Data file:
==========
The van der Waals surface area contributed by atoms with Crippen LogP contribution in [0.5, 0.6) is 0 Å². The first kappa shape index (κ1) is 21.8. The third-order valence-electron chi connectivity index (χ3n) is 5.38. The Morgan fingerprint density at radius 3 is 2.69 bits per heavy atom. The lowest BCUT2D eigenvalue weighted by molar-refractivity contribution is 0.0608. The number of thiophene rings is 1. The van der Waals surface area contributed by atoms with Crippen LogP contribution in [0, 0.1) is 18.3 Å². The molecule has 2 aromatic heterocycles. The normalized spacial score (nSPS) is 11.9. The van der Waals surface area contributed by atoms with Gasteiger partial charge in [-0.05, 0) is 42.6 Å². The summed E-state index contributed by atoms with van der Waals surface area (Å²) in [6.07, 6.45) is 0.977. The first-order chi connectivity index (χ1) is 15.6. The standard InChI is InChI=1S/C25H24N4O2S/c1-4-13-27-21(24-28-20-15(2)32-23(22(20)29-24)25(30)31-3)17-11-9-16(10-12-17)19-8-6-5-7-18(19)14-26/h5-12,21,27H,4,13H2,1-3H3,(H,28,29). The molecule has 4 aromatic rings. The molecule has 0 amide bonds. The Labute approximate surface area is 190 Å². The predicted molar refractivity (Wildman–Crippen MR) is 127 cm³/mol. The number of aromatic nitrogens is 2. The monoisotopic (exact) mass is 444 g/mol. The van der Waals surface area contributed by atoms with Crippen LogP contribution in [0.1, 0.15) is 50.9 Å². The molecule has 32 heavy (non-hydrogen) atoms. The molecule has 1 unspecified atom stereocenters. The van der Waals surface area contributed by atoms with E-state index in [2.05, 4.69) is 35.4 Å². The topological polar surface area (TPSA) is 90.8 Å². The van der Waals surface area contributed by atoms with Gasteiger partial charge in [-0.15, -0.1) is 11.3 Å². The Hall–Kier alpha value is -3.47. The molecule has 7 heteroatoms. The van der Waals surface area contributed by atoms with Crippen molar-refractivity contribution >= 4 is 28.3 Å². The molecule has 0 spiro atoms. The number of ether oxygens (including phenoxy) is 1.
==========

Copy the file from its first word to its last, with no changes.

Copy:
The van der Waals surface area contributed by atoms with Crippen LogP contribution in [0.5, 0.6) is 0 Å². The first kappa shape index (κ1) is 21.8. The third-order valence-electron chi connectivity index (χ3n) is 5.38. The Morgan fingerprint density at radius 3 is 2.69 bits per heavy atom. The lowest BCUT2D eigenvalue weighted by molar-refractivity contribution is 0.0608. The number of thiophene rings is 1. The van der Waals surface area contributed by atoms with Crippen LogP contribution in [0, 0.1) is 18.3 Å². The molecule has 2 aromatic heterocycles. The normalized spacial score (nSPS) is 11.9. The van der Waals surface area contributed by atoms with Gasteiger partial charge in [-0.05, 0) is 42.6 Å². The summed E-state index contributed by atoms with van der Waals surface area (Å²) in [6.07, 6.45) is 0.977. The first-order chi connectivity index (χ1) is 15.6. The standard InChI is InChI=1S/C25H24N4O2S/c1-4-13-27-21(24-28-20-15(2)32-23(22(20)29-24)25(30)31-3)17-11-9-16(10-12-17)19-8-6-5-7-18(19)14-26/h5-12,21,27H,4,13H2,1-3H3,(H,28,29). The molecule has 4 aromatic rings. The molecule has 0 amide bonds. The Labute approximate surface area is 190 Å². The predicted molar refractivity (Wildman–Crippen MR) is 127 cm³/mol. The number of aromatic nitrogens is 2. The monoisotopic (exact) mass is 444 g/mol. The van der Waals surface area contributed by atoms with Crippen LogP contribution in [0.1, 0.15) is 50.9 Å². The molecule has 32 heavy (non-hydrogen) atoms. The molecule has 1 unspecified atom stereocenters. The van der Waals surface area contributed by atoms with E-state index in [2.05, 4.69) is 35.4 Å². The topological polar surface area (TPSA) is 90.8 Å². The van der Waals surface area contributed by atoms with Gasteiger partial charge in [-0.15, -0.1) is 11.3 Å². The Hall–Kier alpha value is -3.47. The molecule has 7 heteroatoms. The van der Waals surface area contributed by atoms with Crippen molar-refractivity contribution >= 4 is 28.3 Å². The molecule has 0 spiro atoms. The number of ether oxygens (including phenoxy) is 1.